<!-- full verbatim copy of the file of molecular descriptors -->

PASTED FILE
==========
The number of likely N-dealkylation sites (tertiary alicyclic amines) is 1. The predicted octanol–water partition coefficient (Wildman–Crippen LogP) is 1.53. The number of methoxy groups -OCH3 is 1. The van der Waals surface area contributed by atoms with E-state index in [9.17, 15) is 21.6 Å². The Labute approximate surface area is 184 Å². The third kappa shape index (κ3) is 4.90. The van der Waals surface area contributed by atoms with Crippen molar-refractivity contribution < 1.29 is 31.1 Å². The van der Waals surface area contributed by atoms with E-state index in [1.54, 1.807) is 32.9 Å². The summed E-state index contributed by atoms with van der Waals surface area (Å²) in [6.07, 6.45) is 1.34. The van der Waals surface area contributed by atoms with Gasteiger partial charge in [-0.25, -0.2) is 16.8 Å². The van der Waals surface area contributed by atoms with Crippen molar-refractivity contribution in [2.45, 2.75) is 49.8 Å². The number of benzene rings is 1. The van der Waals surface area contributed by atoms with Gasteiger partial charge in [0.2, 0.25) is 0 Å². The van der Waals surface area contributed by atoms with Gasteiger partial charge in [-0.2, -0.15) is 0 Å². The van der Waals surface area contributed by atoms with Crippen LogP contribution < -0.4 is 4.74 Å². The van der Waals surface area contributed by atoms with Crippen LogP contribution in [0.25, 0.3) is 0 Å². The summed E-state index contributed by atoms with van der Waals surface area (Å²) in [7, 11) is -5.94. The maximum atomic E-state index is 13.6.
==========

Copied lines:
The number of likely N-dealkylation sites (tertiary alicyclic amines) is 1. The predicted octanol–water partition coefficient (Wildman–Crippen LogP) is 1.53. The number of methoxy groups -OCH3 is 1. The van der Waals surface area contributed by atoms with E-state index in [9.17, 15) is 21.6 Å². The Labute approximate surface area is 184 Å². The third kappa shape index (κ3) is 4.90. The van der Waals surface area contributed by atoms with Crippen molar-refractivity contribution < 1.29 is 31.1 Å². The van der Waals surface area contributed by atoms with E-state index in [1.54, 1.807) is 32.9 Å². The summed E-state index contributed by atoms with van der Waals surface area (Å²) in [6.07, 6.45) is 1.34. The van der Waals surface area contributed by atoms with Gasteiger partial charge in [-0.25, -0.2) is 16.8 Å². The van der Waals surface area contributed by atoms with Crippen molar-refractivity contribution in [2.45, 2.75) is 49.8 Å². The number of benzene rings is 1. The van der Waals surface area contributed by atoms with Gasteiger partial charge in [0.2, 0.25) is 0 Å². The van der Waals surface area contributed by atoms with Gasteiger partial charge in [-0.2, -0.15) is 0 Å². The van der Waals surface area contributed by atoms with Crippen LogP contribution < -0.4 is 4.74 Å². The van der Waals surface area contributed by atoms with Crippen LogP contribution in [0.25, 0.3) is 0 Å². The summed E-state index contributed by atoms with van der Waals surface area (Å²) in [7, 11) is -5.94. The maximum atomic E-state index is 13.6.